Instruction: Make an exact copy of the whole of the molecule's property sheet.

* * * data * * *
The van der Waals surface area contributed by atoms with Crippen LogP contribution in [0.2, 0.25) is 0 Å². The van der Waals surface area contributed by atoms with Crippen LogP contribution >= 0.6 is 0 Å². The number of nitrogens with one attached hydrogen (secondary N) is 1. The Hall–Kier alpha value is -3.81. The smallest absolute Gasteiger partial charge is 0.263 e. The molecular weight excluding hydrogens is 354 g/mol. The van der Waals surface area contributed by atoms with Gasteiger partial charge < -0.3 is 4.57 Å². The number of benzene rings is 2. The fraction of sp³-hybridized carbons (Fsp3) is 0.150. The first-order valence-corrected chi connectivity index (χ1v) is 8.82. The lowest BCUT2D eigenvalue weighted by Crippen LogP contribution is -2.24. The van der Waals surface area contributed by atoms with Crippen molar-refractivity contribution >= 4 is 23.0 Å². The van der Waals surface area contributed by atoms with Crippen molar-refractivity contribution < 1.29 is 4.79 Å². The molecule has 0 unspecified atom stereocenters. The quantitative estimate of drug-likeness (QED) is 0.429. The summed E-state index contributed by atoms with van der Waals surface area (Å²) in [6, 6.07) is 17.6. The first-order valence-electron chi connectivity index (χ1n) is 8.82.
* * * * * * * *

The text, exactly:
The van der Waals surface area contributed by atoms with Crippen LogP contribution in [0.2, 0.25) is 0 Å². The van der Waals surface area contributed by atoms with Crippen LogP contribution >= 0.6 is 0 Å². The number of nitrogens with one attached hydrogen (secondary N) is 1. The Hall–Kier alpha value is -3.81. The smallest absolute Gasteiger partial charge is 0.263 e. The molecular weight excluding hydrogens is 354 g/mol. The van der Waals surface area contributed by atoms with Gasteiger partial charge < -0.3 is 4.57 Å². The number of benzene rings is 2. The fraction of sp³-hybridized carbons (Fsp3) is 0.150. The first-order valence-corrected chi connectivity index (χ1v) is 8.82. The lowest BCUT2D eigenvalue weighted by Crippen LogP contribution is -2.24. The van der Waals surface area contributed by atoms with Crippen molar-refractivity contribution >= 4 is 23.0 Å². The van der Waals surface area contributed by atoms with Crippen molar-refractivity contribution < 1.29 is 4.79 Å². The molecule has 0 unspecified atom stereocenters. The quantitative estimate of drug-likeness (QED) is 0.429. The summed E-state index contributed by atoms with van der Waals surface area (Å²) in [6, 6.07) is 17.6. The first-order valence-electron chi connectivity index (χ1n) is 8.82.